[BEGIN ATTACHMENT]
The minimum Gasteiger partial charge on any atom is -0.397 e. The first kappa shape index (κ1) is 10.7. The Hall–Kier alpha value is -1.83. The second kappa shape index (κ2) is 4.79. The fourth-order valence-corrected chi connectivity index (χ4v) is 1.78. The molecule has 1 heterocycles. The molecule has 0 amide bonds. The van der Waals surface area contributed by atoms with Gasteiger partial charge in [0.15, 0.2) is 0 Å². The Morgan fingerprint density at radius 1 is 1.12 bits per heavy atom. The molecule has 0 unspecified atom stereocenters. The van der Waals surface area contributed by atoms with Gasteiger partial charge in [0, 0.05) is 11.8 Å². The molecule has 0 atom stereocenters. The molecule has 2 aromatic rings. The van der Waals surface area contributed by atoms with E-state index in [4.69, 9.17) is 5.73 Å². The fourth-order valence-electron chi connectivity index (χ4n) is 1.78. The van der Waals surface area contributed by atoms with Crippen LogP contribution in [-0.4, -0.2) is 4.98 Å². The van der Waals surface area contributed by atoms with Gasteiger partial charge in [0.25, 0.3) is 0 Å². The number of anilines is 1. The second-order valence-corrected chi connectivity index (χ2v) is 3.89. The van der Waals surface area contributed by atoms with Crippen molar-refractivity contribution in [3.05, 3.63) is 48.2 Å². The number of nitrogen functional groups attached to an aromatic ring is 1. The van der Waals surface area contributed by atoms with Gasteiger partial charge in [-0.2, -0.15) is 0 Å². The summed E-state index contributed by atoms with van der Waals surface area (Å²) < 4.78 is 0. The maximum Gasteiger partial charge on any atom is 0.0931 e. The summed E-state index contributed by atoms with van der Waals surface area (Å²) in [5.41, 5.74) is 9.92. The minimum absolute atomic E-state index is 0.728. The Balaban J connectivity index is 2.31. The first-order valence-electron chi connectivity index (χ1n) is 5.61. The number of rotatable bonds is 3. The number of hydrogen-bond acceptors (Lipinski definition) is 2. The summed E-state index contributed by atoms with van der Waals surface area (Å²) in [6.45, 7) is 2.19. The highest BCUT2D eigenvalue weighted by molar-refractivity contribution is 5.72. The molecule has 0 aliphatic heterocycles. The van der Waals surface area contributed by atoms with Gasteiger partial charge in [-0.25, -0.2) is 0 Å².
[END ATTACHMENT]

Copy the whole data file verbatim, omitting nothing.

The minimum Gasteiger partial charge on any atom is -0.397 e. The first kappa shape index (κ1) is 10.7. The Hall–Kier alpha value is -1.83. The second kappa shape index (κ2) is 4.79. The fourth-order valence-corrected chi connectivity index (χ4v) is 1.78. The molecule has 1 heterocycles. The molecule has 0 amide bonds. The van der Waals surface area contributed by atoms with Gasteiger partial charge in [0.15, 0.2) is 0 Å². The Morgan fingerprint density at radius 1 is 1.12 bits per heavy atom. The molecule has 0 unspecified atom stereocenters. The van der Waals surface area contributed by atoms with Gasteiger partial charge in [0, 0.05) is 11.8 Å². The molecule has 0 atom stereocenters. The molecule has 2 aromatic rings. The van der Waals surface area contributed by atoms with E-state index in [4.69, 9.17) is 5.73 Å². The fourth-order valence-electron chi connectivity index (χ4n) is 1.78. The van der Waals surface area contributed by atoms with Crippen LogP contribution in [-0.4, -0.2) is 4.98 Å². The van der Waals surface area contributed by atoms with Gasteiger partial charge in [0.25, 0.3) is 0 Å². The number of anilines is 1. The second-order valence-corrected chi connectivity index (χ2v) is 3.89. The van der Waals surface area contributed by atoms with Crippen molar-refractivity contribution in [3.05, 3.63) is 48.2 Å². The number of nitrogen functional groups attached to an aromatic ring is 1. The van der Waals surface area contributed by atoms with Gasteiger partial charge in [-0.2, -0.15) is 0 Å². The summed E-state index contributed by atoms with van der Waals surface area (Å²) < 4.78 is 0. The maximum Gasteiger partial charge on any atom is 0.0931 e. The summed E-state index contributed by atoms with van der Waals surface area (Å²) in [5.41, 5.74) is 9.92. The minimum absolute atomic E-state index is 0.728. The Balaban J connectivity index is 2.31. The first-order valence-electron chi connectivity index (χ1n) is 5.61. The number of rotatable bonds is 3. The number of hydrogen-bond acceptors (Lipinski definition) is 2. The summed E-state index contributed by atoms with van der Waals surface area (Å²) in [6.45, 7) is 2.19. The highest BCUT2D eigenvalue weighted by molar-refractivity contribution is 5.72. The molecule has 0 aliphatic heterocycles. The van der Waals surface area contributed by atoms with Gasteiger partial charge in [-0.25, -0.2) is 0 Å².